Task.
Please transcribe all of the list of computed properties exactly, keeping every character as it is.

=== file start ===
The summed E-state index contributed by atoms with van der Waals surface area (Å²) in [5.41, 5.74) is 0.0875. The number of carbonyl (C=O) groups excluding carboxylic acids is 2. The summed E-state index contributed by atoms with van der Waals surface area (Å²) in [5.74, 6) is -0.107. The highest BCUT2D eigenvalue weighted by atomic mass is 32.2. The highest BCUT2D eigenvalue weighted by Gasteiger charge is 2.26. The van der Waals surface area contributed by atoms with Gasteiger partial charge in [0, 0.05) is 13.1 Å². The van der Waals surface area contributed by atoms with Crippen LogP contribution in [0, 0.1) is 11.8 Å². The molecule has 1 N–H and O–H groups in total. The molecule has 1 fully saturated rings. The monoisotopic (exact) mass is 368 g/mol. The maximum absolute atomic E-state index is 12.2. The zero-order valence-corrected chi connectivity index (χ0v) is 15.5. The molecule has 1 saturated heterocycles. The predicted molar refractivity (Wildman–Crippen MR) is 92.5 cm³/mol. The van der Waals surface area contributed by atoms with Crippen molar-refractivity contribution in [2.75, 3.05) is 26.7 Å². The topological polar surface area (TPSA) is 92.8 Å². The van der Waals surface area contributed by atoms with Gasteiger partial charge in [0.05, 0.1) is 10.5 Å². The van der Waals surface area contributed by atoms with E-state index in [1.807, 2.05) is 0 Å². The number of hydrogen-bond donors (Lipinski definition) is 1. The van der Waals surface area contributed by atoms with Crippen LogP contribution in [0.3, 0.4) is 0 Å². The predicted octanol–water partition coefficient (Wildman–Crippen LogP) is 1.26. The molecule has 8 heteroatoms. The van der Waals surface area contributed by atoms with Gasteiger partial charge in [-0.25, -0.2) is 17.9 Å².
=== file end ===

The summed E-state index contributed by atoms with van der Waals surface area (Å²) in [5.41, 5.74) is 0.0875. The number of carbonyl (C=O) groups excluding carboxylic acids is 2. The summed E-state index contributed by atoms with van der Waals surface area (Å²) in [5.74, 6) is -0.107. The highest BCUT2D eigenvalue weighted by atomic mass is 32.2. The highest BCUT2D eigenvalue weighted by Gasteiger charge is 2.26. The van der Waals surface area contributed by atoms with Gasteiger partial charge in [0, 0.05) is 13.1 Å². The van der Waals surface area contributed by atoms with Crippen LogP contribution in [0, 0.1) is 11.8 Å². The molecule has 1 N–H and O–H groups in total. The molecule has 1 fully saturated rings. The monoisotopic (exact) mass is 368 g/mol. The maximum absolute atomic E-state index is 12.2. The zero-order valence-corrected chi connectivity index (χ0v) is 15.5. The molecule has 1 saturated heterocycles. The predicted molar refractivity (Wildman–Crippen MR) is 92.5 cm³/mol. The van der Waals surface area contributed by atoms with Crippen molar-refractivity contribution in [2.75, 3.05) is 26.7 Å². The topological polar surface area (TPSA) is 92.8 Å². The van der Waals surface area contributed by atoms with Gasteiger partial charge in [0.05, 0.1) is 10.5 Å². The van der Waals surface area contributed by atoms with E-state index in [1.807, 2.05) is 0 Å². The number of hydrogen-bond donors (Lipinski definition) is 1. The van der Waals surface area contributed by atoms with Crippen LogP contribution in [0.3, 0.4) is 0 Å². The predicted octanol–water partition coefficient (Wildman–Crippen LogP) is 1.26. The molecule has 8 heteroatoms. The van der Waals surface area contributed by atoms with Gasteiger partial charge in [-0.25, -0.2) is 17.9 Å².